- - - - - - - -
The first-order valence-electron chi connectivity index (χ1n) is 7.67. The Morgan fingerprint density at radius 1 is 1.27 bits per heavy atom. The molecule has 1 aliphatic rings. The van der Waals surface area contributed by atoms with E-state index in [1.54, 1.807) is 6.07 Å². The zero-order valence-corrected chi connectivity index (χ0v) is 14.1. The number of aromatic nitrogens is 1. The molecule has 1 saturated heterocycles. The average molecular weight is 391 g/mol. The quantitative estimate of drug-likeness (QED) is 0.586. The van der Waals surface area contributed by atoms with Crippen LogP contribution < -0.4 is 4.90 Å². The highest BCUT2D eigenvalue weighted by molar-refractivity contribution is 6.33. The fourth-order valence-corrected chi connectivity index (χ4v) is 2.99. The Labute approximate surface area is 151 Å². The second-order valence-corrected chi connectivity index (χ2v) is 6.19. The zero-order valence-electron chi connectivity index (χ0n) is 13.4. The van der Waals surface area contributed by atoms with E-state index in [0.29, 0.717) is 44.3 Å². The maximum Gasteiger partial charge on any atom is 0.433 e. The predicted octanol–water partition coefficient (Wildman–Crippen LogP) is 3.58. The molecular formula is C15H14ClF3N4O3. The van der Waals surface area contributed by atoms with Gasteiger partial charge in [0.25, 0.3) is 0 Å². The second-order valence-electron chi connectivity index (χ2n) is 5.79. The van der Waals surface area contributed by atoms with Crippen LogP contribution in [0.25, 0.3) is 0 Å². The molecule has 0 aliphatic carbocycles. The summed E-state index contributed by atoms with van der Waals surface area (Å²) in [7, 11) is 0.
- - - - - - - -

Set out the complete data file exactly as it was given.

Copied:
The first-order valence-electron chi connectivity index (χ1n) is 7.67. The Morgan fingerprint density at radius 1 is 1.27 bits per heavy atom. The molecule has 1 aliphatic rings. The van der Waals surface area contributed by atoms with E-state index in [1.54, 1.807) is 6.07 Å². The zero-order valence-corrected chi connectivity index (χ0v) is 14.1. The number of aromatic nitrogens is 1. The molecule has 1 saturated heterocycles. The average molecular weight is 391 g/mol. The quantitative estimate of drug-likeness (QED) is 0.586. The van der Waals surface area contributed by atoms with Crippen LogP contribution < -0.4 is 4.90 Å². The highest BCUT2D eigenvalue weighted by molar-refractivity contribution is 6.33. The fourth-order valence-corrected chi connectivity index (χ4v) is 2.99. The Labute approximate surface area is 151 Å². The second-order valence-corrected chi connectivity index (χ2v) is 6.19. The zero-order valence-electron chi connectivity index (χ0n) is 13.4. The van der Waals surface area contributed by atoms with E-state index in [0.29, 0.717) is 44.3 Å². The maximum Gasteiger partial charge on any atom is 0.433 e. The predicted octanol–water partition coefficient (Wildman–Crippen LogP) is 3.58. The molecular formula is C15H14ClF3N4O3. The van der Waals surface area contributed by atoms with Gasteiger partial charge in [0.25, 0.3) is 0 Å². The second-order valence-electron chi connectivity index (χ2n) is 5.79. The van der Waals surface area contributed by atoms with Crippen LogP contribution in [0.25, 0.3) is 0 Å². The molecule has 0 aliphatic carbocycles. The summed E-state index contributed by atoms with van der Waals surface area (Å²) in [7, 11) is 0.